, Mustela nivalis
Weasel (Mustela nivalis) at the British Wildlife Centre, Surrey, England,
Source: Least Weasel (Mustela nivalis) at the British Wildlife
Centre, Surrey, England
least weasel, Mustela nivalis, is the smallest member
of the Mustelidae (as well as the smallest of the Carnivora),
native to Eurasia, North America and North Africa, though it
has been introduced elsewhere. It is classed as Least
Concern by the IUCN, due to its wide distribution and presumably
large population. Despite its small size, the least
weasel is a fierce hunter, capable of killing a rabbit 5-10
times its own weight.
The least weasel has a thin, greatly elongated and extremely
flexible body with a small, yet elongated, blunt muzzled head
which is no thicker than the neck. The eyes are large, bulging
and dark coloured. The legs and tail are relatively short, the
latter constituting less than half its body length. The feet
are armed with sharp, dark claws, and the soles are heavily
Average body length in males is 130260 mm, while females
average 114204 mm. The tail measures 1287 mm in
males and 1760 mm in females. Males weigh 36-250 grams,
while females weigh 29.5-117 grams
Weasel, Stout, Mustela erminea
erminea from Commanster, Belgian High Ardennes (50°15'20``N,5°59'58``E)
stoat, Mustela erminea is also known as the short-tailed
weasel and the ermine,
is a species of Mustelid native
to Eurasia and North America, distinguished from the least weasel
by its larger size and longer tail with a prominent
range has expanded since the late 19th century to include
New Zealand, where it is held responsible for declines
in native bird populations. It is classed by the IUCN as Least
Concern, due to its wide circumpolar distribution, and the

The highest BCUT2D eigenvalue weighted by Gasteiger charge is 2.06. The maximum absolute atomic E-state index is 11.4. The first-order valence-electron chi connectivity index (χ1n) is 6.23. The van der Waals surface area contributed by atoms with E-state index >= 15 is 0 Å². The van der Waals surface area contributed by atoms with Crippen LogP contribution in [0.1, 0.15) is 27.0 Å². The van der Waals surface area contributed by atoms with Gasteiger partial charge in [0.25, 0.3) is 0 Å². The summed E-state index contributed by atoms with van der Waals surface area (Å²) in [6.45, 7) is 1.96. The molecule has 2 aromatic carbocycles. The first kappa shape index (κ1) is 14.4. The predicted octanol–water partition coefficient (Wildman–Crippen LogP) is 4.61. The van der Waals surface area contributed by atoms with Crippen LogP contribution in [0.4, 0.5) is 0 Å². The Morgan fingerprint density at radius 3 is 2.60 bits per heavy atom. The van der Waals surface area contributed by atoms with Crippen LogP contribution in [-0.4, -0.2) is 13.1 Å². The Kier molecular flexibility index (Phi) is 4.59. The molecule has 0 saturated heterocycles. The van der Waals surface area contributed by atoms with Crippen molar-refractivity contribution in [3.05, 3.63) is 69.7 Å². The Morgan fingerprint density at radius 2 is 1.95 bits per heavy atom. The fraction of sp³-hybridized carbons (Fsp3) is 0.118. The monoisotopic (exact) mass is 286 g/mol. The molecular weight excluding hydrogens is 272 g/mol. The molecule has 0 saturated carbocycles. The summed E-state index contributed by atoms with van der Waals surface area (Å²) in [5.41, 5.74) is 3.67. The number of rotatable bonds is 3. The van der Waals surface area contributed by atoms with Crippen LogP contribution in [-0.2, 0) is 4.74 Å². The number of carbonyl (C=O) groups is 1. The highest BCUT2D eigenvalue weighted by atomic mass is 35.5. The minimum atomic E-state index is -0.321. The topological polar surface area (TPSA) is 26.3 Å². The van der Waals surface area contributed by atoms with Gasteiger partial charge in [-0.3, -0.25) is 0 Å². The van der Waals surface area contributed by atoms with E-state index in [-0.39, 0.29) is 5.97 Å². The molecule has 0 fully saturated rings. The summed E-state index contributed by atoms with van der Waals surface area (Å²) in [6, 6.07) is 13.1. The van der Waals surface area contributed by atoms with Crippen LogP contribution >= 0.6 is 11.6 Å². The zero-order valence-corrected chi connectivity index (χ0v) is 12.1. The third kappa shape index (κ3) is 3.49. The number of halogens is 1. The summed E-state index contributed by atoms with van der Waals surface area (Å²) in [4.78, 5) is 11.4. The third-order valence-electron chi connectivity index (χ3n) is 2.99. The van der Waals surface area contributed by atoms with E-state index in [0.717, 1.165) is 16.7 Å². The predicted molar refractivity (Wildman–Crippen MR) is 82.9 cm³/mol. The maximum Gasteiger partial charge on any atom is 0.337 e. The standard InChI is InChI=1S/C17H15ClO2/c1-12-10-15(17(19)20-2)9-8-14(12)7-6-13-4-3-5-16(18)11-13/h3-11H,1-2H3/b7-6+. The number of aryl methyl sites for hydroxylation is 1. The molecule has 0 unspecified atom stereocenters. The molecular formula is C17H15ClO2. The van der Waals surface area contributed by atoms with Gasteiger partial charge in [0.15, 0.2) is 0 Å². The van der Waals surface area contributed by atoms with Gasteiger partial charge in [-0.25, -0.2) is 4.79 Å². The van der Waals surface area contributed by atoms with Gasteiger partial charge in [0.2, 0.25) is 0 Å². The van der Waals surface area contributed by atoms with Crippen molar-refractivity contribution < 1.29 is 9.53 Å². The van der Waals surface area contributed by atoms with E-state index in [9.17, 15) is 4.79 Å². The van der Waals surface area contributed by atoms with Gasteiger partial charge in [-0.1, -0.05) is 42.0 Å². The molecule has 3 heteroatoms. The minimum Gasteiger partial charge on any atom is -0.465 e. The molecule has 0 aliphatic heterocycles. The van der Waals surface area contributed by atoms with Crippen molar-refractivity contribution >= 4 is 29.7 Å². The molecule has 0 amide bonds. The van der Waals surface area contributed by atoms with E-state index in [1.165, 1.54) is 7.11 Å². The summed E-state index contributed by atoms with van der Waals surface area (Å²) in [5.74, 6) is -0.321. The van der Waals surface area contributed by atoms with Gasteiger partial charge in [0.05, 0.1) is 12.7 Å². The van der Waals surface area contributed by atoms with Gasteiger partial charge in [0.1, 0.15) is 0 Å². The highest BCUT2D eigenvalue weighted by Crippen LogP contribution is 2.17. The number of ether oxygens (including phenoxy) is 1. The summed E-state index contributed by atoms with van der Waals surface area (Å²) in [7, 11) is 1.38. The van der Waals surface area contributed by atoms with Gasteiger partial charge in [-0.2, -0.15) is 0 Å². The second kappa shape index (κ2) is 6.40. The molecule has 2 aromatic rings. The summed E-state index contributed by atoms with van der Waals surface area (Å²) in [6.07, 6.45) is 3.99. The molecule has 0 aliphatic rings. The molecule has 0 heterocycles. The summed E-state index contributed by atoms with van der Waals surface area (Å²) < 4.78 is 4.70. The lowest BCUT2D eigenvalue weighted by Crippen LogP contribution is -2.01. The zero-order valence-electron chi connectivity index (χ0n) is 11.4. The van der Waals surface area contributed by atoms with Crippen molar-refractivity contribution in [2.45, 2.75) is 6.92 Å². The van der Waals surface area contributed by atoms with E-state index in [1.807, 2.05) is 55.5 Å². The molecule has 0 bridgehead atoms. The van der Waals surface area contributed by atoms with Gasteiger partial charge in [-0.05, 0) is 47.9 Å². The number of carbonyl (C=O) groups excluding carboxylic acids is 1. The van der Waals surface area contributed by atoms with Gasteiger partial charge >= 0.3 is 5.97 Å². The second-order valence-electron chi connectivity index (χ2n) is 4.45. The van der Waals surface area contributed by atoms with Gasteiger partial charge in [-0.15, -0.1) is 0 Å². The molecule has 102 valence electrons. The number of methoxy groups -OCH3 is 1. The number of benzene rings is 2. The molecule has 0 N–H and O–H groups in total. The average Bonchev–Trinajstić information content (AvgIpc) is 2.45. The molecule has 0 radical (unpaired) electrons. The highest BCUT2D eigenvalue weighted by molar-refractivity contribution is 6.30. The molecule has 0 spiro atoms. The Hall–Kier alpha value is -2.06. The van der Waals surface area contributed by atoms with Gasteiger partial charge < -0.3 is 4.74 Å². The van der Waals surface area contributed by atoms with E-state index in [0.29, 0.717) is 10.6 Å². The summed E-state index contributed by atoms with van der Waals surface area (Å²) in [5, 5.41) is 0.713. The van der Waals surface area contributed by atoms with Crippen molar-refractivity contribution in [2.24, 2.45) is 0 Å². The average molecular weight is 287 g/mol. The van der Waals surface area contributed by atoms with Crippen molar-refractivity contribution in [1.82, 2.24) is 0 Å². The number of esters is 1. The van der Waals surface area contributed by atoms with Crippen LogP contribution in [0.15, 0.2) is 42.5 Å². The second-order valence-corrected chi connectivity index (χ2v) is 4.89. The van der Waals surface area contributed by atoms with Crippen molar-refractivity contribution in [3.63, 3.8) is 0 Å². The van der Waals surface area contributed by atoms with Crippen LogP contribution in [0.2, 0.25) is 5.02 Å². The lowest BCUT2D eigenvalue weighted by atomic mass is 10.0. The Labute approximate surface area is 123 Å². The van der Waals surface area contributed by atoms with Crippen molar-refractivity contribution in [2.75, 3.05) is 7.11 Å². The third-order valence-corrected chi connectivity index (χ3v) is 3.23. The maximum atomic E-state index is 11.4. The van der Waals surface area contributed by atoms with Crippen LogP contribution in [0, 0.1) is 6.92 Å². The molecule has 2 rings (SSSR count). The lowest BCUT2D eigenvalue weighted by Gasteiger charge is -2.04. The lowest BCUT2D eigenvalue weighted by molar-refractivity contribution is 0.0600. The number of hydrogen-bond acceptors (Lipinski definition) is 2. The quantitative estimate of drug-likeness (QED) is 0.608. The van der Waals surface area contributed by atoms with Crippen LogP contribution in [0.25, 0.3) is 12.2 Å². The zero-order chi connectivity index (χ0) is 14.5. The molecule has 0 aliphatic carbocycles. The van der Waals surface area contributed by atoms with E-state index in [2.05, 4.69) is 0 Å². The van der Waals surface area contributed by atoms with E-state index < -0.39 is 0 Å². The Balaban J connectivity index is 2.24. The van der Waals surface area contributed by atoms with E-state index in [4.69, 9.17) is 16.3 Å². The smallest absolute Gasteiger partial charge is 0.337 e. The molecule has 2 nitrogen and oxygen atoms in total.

fact that it does not face any significant threat to its survival.
It is listed among the 100 "world's worst alien
invasive species". It might be mixed up with Ermine,
Mustela nivalis, but it is smaller, and has shorter tail withour
(Mustela erminea); Three (wild) baby stoats playing in a garden in
Suffolk. Date 10 July 2006.
Photo taken by http://en.wikipedia.org/wiki/User:BozMo attributed
to his homepage at http://www.catesfamily.org.uk/
The winter fur is very dense and silky, but quite closely
lying and short, while the summer fur is rougher, shorter
Stoat territoriality has a generally mustelid spacing pattern,
with male territories encompassing smaller female
sparse. In summer, the fur is sandy-brown on the back and
head and a white below.
territories, which they defend from other males. The size of
the territory and the ranging behaviour of its occupants
varies seasonally, depending on the abundance of food and mates.
stoats, Mustela erminea, playing outside their nest
BBC Natural History Unit
The stoat is an opportunistic carnivore. It eats insects,
rabbits; rodents such as the mouse, vole and rat; other
small mammals; birds and their eggs and young; and sometimes
fish, reptiles, amphibians, and invertebrates.
It is a very skillful tree climber and can descend a trunk
headfirst, like a squirrel. The stoat is capable of killing
animals much larger than itself. When it is able to obtain
more meat than it can eat it will engage in "surplus
and often stores the extra food for later.
Short-tailed, Mustela ermina
It was introduced into New Zealand in an unsuccessful attempt
to control the rabbit population
and is considered a serious pest because it eats the eggs and young
of native birds.
The stoat is considered to be the prime cause of the decline and/or
extinction of a number of NZ bird species.
Stoats are largely nocturnal or crepuscular but will sometimes come
out during the day.
Short-tailed, Mustela ermina